Cyberbullying: protecting your students and children beyond the playground

The traditional behaviors associated with childhood arguments or gossip, which typically happened on school playgrounds, have moved to a new level – cyberspace. Now more than ever, bullying comes in the form of hurtful and hateful words and images exchanged via text message or social media.

“Children who are the victims of cyberbullying tend to struggle in school and deal with emotional issues,” said Kevin Hayes, DO, a pediatrician with ThedaCare Physicians Pediatrics-Apple-ton. “My patients and their parents need to know medical professionals can help them cope with the impact of cyberbullying.”

According to data analysis and recent Pew Research studies on cyberbullying, more than half of online users are victims of cyberbullying. The U.S. Department of Education’s research and data says that is a greater number than past years, even though “the overall number of students who report being bullied stayed the same.” Furthermore, the National Center for Education Statistics analysis reveals “three times as many girls report being harassed online or by text message than boys.”

This online abuse can take a toll on school-aged kids. Dr. Hayes explained the first step in turning around this trend is for parents to be aware of how serious the issue of cyberbullying is and then to educate themselves on the best ways to help their child avoid being victimized by it.

 

“At times, it is a difficult subject to approach, as many parents may be unaware that cyberbullying is happening,” he said. “If you notice any behavior changes, start asking questions to ensure your child isn’t a victim of cyberbullying.”

Dr. Hayes suggests these conversation starters: What have you heard about cyberbullying? What are other kids saying about you online? What are you saying about others online?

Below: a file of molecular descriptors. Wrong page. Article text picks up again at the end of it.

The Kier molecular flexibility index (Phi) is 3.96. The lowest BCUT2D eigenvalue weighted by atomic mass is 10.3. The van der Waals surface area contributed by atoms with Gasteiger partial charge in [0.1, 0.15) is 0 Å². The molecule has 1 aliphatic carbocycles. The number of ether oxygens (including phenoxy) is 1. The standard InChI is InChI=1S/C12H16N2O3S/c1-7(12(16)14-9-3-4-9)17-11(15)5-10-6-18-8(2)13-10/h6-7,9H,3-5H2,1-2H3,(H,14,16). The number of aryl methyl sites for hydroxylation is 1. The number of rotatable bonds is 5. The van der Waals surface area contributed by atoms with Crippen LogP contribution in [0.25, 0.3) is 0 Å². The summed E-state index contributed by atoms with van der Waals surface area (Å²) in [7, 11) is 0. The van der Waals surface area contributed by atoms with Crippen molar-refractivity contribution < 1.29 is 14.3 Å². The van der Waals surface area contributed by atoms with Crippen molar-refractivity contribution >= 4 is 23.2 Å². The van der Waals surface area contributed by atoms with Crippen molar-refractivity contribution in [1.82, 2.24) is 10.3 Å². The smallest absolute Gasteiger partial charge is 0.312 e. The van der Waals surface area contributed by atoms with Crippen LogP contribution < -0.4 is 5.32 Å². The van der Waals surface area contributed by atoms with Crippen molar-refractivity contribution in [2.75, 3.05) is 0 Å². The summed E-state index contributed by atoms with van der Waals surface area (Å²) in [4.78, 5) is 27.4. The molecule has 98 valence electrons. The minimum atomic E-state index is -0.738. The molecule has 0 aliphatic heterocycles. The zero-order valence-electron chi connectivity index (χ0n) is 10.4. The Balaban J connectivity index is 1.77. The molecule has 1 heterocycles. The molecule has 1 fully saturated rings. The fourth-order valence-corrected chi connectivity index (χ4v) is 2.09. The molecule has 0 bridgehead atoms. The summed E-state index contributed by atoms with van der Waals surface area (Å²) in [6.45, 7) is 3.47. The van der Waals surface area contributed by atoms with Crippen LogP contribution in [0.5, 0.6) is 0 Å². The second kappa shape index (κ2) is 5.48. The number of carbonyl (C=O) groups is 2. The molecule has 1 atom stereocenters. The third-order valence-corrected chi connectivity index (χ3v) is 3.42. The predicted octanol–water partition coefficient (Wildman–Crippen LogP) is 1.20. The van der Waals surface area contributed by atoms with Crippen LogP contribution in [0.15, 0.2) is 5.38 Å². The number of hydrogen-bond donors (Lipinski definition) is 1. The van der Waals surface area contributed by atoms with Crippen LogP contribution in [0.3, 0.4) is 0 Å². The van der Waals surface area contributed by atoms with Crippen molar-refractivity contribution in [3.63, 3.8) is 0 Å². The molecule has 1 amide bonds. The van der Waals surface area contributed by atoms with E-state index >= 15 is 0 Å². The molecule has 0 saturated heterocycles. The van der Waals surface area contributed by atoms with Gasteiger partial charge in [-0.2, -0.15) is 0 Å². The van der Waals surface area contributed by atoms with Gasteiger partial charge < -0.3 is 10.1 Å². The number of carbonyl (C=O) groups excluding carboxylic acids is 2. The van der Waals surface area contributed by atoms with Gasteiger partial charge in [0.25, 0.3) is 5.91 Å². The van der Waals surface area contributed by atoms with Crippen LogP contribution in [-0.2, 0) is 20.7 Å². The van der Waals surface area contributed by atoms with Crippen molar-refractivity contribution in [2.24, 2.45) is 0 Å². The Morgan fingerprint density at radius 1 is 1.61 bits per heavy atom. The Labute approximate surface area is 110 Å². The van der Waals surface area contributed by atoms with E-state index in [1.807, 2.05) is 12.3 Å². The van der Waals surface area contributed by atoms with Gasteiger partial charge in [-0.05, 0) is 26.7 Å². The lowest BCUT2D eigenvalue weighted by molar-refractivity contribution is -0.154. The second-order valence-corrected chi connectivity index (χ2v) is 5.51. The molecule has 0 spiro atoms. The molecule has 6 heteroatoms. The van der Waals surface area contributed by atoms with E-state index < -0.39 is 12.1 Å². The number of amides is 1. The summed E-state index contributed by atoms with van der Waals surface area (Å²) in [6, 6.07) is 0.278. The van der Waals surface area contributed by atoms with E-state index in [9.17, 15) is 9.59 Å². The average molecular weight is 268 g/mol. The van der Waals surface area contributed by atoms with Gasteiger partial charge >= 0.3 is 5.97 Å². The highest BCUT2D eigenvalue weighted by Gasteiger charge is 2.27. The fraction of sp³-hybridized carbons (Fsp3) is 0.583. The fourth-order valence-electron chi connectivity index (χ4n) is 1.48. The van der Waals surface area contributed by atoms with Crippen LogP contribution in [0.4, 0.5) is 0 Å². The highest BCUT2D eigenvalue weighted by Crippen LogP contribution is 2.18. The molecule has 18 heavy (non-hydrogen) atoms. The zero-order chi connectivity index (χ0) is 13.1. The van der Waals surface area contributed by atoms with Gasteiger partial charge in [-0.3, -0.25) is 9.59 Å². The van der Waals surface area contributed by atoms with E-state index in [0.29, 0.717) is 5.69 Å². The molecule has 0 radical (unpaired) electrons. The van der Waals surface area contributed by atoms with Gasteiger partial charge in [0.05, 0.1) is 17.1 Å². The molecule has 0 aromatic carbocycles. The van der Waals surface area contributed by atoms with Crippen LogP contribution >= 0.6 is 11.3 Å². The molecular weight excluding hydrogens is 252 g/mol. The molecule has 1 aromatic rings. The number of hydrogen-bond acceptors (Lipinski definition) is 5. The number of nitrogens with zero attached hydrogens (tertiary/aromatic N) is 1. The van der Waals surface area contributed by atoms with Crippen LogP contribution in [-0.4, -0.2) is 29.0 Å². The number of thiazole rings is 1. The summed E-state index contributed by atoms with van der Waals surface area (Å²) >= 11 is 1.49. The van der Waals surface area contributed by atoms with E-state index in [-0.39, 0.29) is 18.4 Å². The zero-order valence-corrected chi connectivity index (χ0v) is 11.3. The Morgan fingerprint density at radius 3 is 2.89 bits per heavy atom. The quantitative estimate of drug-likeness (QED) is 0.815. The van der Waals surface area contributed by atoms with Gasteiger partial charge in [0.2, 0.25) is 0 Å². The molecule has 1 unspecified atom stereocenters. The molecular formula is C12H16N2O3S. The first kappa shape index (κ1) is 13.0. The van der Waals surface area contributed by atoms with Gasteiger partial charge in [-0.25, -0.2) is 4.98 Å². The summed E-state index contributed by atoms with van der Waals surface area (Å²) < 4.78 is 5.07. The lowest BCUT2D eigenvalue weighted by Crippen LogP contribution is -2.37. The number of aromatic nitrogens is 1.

The line of questioning should evoke your values. “If you want your child to be kind, say it and review his or her posts to make sure comments are complimentary in nature,” Dr. Hayes suggests. “Call out any harmful terms and remind them not to write anything online that they wouldn’t want said about themselves.” With online bullying starting at an earlier age, health professionals suggest parents have “the talk” by age 10.

“Parents need to educate themselves and their child on what cyberbullying is and create a safe environment, so their child knows it is all right to talk with their parents about bullying,” he said. “You want them to know you take this seriously. Keeping the lines of communication open with your kids is key.”

It’s also important to give a child the tools to protect themselves. “Instill confidence in them,” Dr. Hayes explained. “Bullies often back off if they sense a fellow student might stand up for themselves.”

According to stopbullying.gov, here are the top health-related signs your child might be a victim of cyberbullying: Unexplainable injuries; fre-quent headaches or stomach aches, feeling sick or faking illness; changes in eating habits, like suddenly skipping meals or binge eating; difficulty sleeping; feelings of helplessness or decreased self-esteem.

Dr. Hayes advises parents who suspect their child is being cyberbullied to make an appointment with their pediatrician to assess the possible mental and physical impact it might have on their child.

 

“It’s important that fam-ilies work with care teams to develop a plan that is right for each child,” he said. “You want to help your child sooner rather than later with any cyberbullying-related issues to set them up for success this school year.”